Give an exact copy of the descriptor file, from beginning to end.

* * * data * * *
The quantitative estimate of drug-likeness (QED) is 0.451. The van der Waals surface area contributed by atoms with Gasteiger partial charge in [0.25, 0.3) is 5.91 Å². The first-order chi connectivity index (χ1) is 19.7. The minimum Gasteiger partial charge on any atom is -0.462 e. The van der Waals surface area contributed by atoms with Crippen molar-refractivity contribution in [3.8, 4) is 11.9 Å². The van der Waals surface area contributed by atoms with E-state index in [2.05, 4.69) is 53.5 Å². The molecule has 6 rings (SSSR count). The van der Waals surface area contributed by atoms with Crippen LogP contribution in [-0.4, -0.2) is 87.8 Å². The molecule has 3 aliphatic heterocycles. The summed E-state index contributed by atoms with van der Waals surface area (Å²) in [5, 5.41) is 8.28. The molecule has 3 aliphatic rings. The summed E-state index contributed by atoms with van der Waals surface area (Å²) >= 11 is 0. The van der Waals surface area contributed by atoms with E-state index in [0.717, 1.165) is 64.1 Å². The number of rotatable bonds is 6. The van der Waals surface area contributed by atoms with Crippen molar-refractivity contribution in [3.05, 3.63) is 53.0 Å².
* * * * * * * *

The quantitative estimate of drug-likeness (QED) is 0.451. The van der Waals surface area contributed by atoms with Gasteiger partial charge in [0.25, 0.3) is 5.91 Å². The first-order chi connectivity index (χ1) is 19.7. The minimum Gasteiger partial charge on any atom is -0.462 e. The van der Waals surface area contributed by atoms with Crippen molar-refractivity contribution in [3.8, 4) is 11.9 Å². The van der Waals surface area contributed by atoms with E-state index in [2.05, 4.69) is 53.5 Å². The molecule has 6 rings (SSSR count). The van der Waals surface area contributed by atoms with Crippen LogP contribution in [-0.4, -0.2) is 87.8 Å². The molecule has 3 aliphatic heterocycles. The summed E-state index contributed by atoms with van der Waals surface area (Å²) in [5, 5.41) is 8.28. The molecule has 3 aliphatic rings. The summed E-state index contributed by atoms with van der Waals surface area (Å²) >= 11 is 0. The van der Waals surface area contributed by atoms with E-state index in [0.717, 1.165) is 64.1 Å². The number of rotatable bonds is 6. The van der Waals surface area contributed by atoms with Crippen molar-refractivity contribution in [3.05, 3.63) is 53.0 Å².